How to speak crypto: A glossary of terms

Cryptocurrency miners hard at work.
Cryptocurrency miners hard at work.
Image: Reuters/ Leonhard Foeger
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The world of cryptocurrency can be bewildering for the uninitiated, and its confusing word salad of terms doesn’t help. Here’s a primer with some basic vocabulary to get you started:

Private key: A critical code that allows access to a digital currency wallet. Think of it as a password that can’t be changed or reset, and if you lose it, there’s nowhere to turn for help. Crypto investors frequently store their private keys in several secure locations—in several formats, online and offline—to guard against loss. You can give out the public key associated with your crypto wallet (that’s how you receive funds), but if you ever share your private key, assume that the funds in that wallet will be compromised forever. And if you die without leaving your private key with your heirs, they’ll be out of luck.

Multi-sig wallet: A cryptocurrency account that requires more than one key to authorize a transaction. These keys can be divided among several people, so sending funds would require some or all of their approvals. A single person might use a multi-sig wallet simply for enhanced security, somewhat like two-factor authentication for a Google account.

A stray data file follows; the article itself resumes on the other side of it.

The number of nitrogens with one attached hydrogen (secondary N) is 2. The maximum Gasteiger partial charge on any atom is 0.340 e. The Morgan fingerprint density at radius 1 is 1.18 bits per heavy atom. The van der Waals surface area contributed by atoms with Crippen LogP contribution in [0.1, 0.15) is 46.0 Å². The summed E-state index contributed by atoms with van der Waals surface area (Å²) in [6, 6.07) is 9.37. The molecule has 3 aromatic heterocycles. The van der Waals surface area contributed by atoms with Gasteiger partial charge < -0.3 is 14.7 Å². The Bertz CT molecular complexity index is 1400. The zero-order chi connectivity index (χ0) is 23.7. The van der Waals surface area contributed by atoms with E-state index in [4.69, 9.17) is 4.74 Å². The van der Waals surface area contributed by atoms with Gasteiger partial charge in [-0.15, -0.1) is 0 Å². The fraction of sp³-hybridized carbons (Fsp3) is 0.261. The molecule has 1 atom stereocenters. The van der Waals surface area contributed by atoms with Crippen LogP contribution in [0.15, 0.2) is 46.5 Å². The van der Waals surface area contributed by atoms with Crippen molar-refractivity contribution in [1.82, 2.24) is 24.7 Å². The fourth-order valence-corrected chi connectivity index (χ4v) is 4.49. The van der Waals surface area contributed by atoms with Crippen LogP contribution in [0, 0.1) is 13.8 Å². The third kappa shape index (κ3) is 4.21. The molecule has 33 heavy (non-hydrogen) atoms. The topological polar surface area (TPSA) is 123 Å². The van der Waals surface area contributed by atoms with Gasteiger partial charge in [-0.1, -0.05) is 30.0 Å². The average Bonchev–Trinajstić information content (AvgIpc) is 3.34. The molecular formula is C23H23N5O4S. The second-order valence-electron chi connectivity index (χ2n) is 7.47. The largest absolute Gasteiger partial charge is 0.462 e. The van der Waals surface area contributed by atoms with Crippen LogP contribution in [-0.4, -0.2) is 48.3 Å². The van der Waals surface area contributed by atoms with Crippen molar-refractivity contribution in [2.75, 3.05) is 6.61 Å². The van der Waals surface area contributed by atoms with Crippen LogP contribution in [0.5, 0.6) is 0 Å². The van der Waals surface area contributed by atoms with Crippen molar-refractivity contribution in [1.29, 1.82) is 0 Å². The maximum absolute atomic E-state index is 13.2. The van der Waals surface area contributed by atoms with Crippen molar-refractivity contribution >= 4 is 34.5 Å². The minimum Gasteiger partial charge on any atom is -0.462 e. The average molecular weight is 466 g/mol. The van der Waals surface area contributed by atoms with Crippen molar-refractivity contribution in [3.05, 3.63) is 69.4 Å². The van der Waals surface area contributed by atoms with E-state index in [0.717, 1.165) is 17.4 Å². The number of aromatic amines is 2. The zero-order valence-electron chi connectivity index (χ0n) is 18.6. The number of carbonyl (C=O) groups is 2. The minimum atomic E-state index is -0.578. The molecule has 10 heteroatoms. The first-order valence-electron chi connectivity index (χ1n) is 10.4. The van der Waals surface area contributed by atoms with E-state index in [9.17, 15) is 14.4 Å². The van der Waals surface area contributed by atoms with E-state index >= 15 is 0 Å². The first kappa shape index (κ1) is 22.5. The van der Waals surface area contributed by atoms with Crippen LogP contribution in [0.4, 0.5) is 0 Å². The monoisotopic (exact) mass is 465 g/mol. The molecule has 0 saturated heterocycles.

Hash function: A one-way, mathematical process that turns input data (e.g., a word, a phrase, a number) into an output of a fixed length. Any modification to the input data drastically changes the output of the function. Adding even a single letter to an entire book would change its hash. 

Here’s an example of a hash: 0000000000000000002ebd8756d68a4c281e78fc18844eae8deb55edae750218.

Hash functions have their origins in cryptography and are a key element in making cryptocurrencies secure. For bitcoin, new transactions—records of people sending the cryptocurrency to one another—go through a hash function to produce an output. There’s a little more fancy math along the way, but if the output is below a certain value (defined by difficulty, more on that below), then the person who found the hash is rewarded with 12.5 new bitcoins. This “block reward” is scheduled to decrease over time. “Hash power” is a measure of how many calculations a computer can perform per second in the race to find the next block to add to the bitcoin blockchain.